What Accounting Students Think about Whistleblowing: Are Future Accounting Professionals Willing to Whistleblow Internally or Externally for Ethics Violations?

By Shawver, Tara | Management Accounting Quarterly, Summer 2008 | Go to article overview

What Accounting Students Think about Whistleblowing: Are Future Accounting Professionals Willing to Whistleblow Internally or Externally for Ethics Violations?


Shawver, Tara, Management Accounting Quarterly


Cynthia Cooper, Sherron Watkins, and Coleen Rowley are some of the most well-known whistleblowers who have been held in high regard for their efforts to uncover wrongdoing within their organizations. They even appeared on the cover of Time magazine on January 6, 2003, as its "Persons of the Year." These individuals took great personal risks to expose wrongdoing prior to the implementation of the Sarbanes-Oxley Act (SOX), which requires public companies to provide protection to the whistleblower. David Welch was fired for reporting insider trading incidents by management of the Bank of Floyd (a subsidiary of Cardinal Bankshares Corporation) and is the first whistleblower to use the protective provisions of SOX. Under SOX Section 806, any publicly traded company cannot discharge an employee for providing information about corporate wrongdoing. The preliminary findings gave Welch the right to recover his litigation costs and expenses and to be reinstated as CFO. Many others who may consider reporting unethical actions, however, may face a variety of positive or negative consequences as a result of the decision to whistleblow. Because professionals in the workplace face ethical and unethical decisions daily, there is a need to research what factors may cause a person to blow the whistle.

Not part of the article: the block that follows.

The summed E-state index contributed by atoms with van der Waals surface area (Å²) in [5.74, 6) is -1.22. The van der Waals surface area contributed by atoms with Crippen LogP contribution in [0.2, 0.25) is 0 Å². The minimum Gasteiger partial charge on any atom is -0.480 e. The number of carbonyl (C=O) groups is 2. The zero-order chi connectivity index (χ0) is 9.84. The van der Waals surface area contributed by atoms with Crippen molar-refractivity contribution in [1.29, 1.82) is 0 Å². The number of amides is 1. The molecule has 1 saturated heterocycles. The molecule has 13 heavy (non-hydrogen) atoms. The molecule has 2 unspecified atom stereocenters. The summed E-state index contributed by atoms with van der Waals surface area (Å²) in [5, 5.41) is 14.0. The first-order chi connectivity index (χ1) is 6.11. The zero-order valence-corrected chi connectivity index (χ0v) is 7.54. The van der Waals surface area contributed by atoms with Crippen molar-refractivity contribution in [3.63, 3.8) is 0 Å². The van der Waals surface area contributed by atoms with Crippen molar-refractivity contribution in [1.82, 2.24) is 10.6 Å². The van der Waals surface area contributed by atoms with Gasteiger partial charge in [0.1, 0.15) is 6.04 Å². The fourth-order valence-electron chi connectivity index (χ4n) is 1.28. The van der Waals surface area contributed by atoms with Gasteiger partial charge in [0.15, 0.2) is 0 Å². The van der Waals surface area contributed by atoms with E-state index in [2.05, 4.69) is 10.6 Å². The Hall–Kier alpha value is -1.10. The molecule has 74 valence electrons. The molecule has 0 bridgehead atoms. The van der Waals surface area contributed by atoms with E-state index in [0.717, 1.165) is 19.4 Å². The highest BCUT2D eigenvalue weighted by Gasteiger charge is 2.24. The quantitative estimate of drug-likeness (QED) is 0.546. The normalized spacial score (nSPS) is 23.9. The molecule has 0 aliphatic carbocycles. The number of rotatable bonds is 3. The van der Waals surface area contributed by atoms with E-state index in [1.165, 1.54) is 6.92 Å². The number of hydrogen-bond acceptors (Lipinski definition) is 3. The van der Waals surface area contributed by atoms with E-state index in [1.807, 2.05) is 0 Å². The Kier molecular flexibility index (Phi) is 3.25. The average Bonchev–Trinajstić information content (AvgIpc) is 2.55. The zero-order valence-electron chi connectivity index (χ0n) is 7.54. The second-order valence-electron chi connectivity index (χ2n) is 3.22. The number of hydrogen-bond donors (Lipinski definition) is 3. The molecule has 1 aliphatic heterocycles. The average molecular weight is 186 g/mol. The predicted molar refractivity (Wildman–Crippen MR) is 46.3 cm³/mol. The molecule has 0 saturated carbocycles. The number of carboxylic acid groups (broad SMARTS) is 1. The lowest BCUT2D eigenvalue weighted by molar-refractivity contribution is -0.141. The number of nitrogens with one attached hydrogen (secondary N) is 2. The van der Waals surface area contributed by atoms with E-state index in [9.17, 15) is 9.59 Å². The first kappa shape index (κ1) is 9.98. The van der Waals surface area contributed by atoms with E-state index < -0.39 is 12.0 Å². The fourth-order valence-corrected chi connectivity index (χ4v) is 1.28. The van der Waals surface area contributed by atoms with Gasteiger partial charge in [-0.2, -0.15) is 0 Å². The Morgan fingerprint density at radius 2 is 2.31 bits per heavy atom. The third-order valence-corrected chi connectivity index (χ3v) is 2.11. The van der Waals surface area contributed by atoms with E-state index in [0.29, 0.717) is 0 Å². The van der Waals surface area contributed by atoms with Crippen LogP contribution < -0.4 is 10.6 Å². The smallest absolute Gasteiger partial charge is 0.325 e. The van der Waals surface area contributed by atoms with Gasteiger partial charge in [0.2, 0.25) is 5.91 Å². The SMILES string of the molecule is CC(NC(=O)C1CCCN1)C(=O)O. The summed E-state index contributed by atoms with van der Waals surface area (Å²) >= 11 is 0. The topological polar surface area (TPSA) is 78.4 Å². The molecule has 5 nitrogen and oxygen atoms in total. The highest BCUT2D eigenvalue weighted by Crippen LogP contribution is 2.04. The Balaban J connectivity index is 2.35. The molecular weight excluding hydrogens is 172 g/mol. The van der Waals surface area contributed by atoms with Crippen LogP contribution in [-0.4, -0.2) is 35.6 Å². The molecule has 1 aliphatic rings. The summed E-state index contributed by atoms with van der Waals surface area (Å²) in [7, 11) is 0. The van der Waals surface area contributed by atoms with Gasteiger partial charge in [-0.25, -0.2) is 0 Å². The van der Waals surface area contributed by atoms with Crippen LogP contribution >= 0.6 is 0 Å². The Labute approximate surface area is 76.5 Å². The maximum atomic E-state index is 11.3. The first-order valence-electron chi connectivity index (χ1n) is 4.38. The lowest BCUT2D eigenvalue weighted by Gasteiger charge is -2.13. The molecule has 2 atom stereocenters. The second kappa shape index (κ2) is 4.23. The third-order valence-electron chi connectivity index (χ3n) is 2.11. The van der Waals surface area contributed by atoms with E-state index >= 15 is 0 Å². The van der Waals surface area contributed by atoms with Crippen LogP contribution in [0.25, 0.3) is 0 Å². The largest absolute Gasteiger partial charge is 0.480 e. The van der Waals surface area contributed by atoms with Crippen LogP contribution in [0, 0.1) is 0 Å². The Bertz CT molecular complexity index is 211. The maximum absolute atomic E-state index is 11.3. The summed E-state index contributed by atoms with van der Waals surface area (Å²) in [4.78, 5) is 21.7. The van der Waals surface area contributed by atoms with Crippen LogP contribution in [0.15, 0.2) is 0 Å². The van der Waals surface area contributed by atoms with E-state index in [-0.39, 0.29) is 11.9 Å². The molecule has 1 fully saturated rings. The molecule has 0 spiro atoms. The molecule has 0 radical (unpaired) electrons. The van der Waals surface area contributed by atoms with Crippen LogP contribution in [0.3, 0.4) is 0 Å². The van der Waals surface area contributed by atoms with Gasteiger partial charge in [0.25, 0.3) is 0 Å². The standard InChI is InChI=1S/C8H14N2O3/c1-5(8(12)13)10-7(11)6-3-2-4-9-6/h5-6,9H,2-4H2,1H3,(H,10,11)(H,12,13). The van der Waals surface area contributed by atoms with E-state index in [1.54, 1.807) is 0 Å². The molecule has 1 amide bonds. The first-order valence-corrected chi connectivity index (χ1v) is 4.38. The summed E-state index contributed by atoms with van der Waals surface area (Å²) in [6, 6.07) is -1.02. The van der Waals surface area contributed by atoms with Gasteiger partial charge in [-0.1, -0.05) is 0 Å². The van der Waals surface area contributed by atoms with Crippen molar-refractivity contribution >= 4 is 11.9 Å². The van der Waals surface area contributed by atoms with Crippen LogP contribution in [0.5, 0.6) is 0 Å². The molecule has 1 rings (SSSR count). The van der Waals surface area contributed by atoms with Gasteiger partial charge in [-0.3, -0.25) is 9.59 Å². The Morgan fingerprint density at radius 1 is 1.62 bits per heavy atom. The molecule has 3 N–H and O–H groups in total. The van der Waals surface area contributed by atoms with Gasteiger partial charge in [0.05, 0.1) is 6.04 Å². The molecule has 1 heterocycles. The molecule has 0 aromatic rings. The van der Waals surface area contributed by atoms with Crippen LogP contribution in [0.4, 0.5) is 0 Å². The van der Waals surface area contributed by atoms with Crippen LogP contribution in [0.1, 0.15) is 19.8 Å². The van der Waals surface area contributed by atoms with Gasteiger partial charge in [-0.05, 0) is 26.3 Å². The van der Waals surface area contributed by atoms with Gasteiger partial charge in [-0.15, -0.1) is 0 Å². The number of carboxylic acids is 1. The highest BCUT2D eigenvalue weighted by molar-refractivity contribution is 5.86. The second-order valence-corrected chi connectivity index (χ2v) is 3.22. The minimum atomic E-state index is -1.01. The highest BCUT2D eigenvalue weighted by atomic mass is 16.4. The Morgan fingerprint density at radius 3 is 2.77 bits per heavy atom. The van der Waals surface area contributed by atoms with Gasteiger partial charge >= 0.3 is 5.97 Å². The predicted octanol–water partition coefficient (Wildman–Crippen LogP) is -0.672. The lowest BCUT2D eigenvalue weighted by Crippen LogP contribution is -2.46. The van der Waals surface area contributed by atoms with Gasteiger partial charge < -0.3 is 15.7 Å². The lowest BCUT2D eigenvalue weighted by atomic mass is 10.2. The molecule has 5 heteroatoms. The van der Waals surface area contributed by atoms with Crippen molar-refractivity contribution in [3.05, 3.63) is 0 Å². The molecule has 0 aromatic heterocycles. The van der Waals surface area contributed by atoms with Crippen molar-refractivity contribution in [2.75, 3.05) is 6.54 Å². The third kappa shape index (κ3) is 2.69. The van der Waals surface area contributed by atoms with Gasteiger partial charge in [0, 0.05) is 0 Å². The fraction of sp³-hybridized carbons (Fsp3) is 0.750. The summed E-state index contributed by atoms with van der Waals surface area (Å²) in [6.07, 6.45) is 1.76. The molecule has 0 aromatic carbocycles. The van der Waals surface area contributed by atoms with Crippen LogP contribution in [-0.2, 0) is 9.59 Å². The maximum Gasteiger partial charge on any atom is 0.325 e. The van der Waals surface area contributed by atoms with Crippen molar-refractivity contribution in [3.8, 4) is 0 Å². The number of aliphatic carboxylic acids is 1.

LITERATURE REVIEW

Whistleblowing

Janet P. Near and Marcia P. Miceli define whistleblowing as "the disclosure by organization members (former or current) of illegal, immoral or illegitimate practices under the control of their employers, to persons or organizations that may be able to effect action." (1) As accountants and auditors, our codes of ethics specify our responsibility to the public over our responsibility to our clients. This can be problematic for those who choose to blow the whistle because a whistleblower can be viewed positively as someone who is trying to help correct problems within an organization or viewed negatively as a person who is trying to cause trouble for an organization. Whistleblowers may face backlash as a result of coming forward even if the action of whistleblowing results in positive corrective action. A 2002 Time/CNN poll reported that 18% of those polled considered whistleblowers traitors, and 59% considered whistleblowers heroes. (2) Whatever the motive, a whistleblower may realize that the consequences of whistleblowing range from personal retaliation such as termination to organizational risks such as continuation of wrongdoing or controversy over policy changes and societal risks such as declining stock prices. Anonymously blowing the whistle may offer some protection to the whistleblower, but the effectiveness of an investigation may be reduced. Therefore, the protections offered under the Sarbanes-Oxley Act may encourage whistleblowing and help with future investigation of the identified wrongdoing. Because research in this area is limited, many people continue to question what factors may contribute to one's willingness to report wrongdoings.

Materiality Levels

Organizational members may react differently in choosing to whistleblow for various types of inappropriate behaviors. Rosalie McDevitt and Joan Van Hise confirm that individuals respond differently to various materiality levels in evaluating ethical dilemmas. (3) This study extends their research using situations they created to evaluate whether the materiality of the situation affects whistleblowing intentions. Therefore, hypothesis H1 is presented below:

* H1--Accounting students are more likely to whistleblow for unethical actions involving higher materiality values.

THE MULTIDIMENSIONAL ETHICS SCALE (MES)

Individuals must consider and balance several philosophical values when facing an ethical decision. This study asks the participants to evaluate the scenarios with questions from the Multidimensional Ethics Scale (MES). …

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